6. Communication between the race team is very important
Maintaining communication between the race team both before and during the execution of the event is a prime aspect. Make sure everyone on the same page before the race day for the best execution of safety measures in case of any emergency. On the day of the race, make sure that all the communication systems operating between the officials on beach and in water are working properly. The head race director must be kept informed about all the happenings of the event at all times.
7. Notify the local law enforcement and marine safety authorities duly
To hold an event, many governments require you to do this. More importantly, notifying the local authorities will only increase the safety as they will be able to provide you with the most advanced water safety teams possible. In the US, the Coast Guard and some other marine safety units have extended their services to SUP events. So, do take advantage of the people who have expertise at rescuing distressed boaters at 50 foot seas. They can make a great difference by adding to the professional safety and help maintain composure at the event.
8. Have a professional medical team at your event
While in many cases of emergency, a medical team may not be required immediately; it’s always advisable to have one at your event. To cater to the needs of those who might want immediate medical attention, there are many EMS teams that can be hired for their services at the event. If you’re on a budget, it costs almost nothing to call the local hospital, fire station or clinic to notify them about the event. The staff may decide to provide support for free or you can trade services with them for an SUP lesson. It’s left to you to get creative.
9. Always use your best judgment
Do not force the issue if there are really bad weather conditions on the day of the race. Safety of the contestants should always be your first priority. Dealing with the complaints of paddlers over the cancellation of a race is much better than having to explain why and how a paddler went missing due to a thunderstorm during the race. That’s over-exaggeration at its best but you do know what we’re talking about!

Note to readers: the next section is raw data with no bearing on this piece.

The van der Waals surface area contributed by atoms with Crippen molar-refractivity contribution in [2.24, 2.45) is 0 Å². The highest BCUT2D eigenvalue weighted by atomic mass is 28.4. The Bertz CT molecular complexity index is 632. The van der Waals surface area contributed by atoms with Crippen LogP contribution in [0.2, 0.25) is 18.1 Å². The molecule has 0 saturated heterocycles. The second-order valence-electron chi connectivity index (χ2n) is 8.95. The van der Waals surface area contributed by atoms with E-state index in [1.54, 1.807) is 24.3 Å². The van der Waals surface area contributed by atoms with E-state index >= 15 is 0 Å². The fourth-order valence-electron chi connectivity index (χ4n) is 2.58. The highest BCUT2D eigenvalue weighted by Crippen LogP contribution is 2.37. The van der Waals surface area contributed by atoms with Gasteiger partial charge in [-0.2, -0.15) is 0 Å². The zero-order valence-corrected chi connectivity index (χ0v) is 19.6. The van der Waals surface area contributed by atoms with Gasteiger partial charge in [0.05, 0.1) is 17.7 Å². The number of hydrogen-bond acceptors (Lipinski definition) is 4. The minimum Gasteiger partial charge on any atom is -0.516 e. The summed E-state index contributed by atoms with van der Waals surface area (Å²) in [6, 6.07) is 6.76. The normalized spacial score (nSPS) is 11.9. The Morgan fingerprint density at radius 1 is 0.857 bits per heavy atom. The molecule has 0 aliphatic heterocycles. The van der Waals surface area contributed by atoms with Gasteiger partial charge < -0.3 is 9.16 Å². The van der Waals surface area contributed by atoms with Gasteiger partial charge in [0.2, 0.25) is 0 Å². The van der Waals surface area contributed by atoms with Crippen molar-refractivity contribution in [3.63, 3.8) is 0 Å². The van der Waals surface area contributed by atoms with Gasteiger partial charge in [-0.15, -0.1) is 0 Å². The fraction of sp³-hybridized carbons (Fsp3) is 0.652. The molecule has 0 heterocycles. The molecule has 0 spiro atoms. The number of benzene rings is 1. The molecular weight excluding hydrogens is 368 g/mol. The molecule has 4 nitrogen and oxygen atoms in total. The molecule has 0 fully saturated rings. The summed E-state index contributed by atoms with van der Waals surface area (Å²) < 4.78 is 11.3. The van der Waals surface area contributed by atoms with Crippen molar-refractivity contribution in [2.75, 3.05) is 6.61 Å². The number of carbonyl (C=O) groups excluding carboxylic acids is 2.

Factors like lighting, high winds, high seas, extreme cold or heat are factors that you can never control. It’s always the head race director’s final call on holding or calling off a race. So, do use your best judgment and put safety above everything else.
10. Set the race up for success!
Set up the race course in such a way that there is maximum safety for the competitors and least chances for them to get hurt in any way due to the tough course. Placing a turn buoy in a pounding for a recreational race is no way to success!
Ensuring there is enough room from start to finish is the pivotal aspect to ensure both safety and fairness in the event. We’ll be putting up a few full-fledged articles for fair and safe races soon!
The buoys must be placed in areas that are safe for paddlers to round on the basis of their abilities. Shore break buoys placed in a recreational race isn’t actually a great idea.
Using boats for buoys is a strict no-no! Propeller-dismemberment and anchor-impalement are but a few of the many dangers of using a boat as a turn buoy. If the conditions actually looks calm, then using a boat for a buoy is advisable. However, we still want to remind you of the fact that boats are better off being used for safety than for setting up a course. Do not mix them up.
So, that was a guide of things that need to be kept in mind when outing up an SUP race to ensure guaranteed safety. There’s a lot more decision-making and planning involved when it comes to actually executing the race. We make sure to include as much valuable information as we can so that our rulebook helps both the athletes and the SUP race organizers are helped during our official race courses. But, we also know that there’s always much more to cover and ways to improve. We look forward to knowing more always!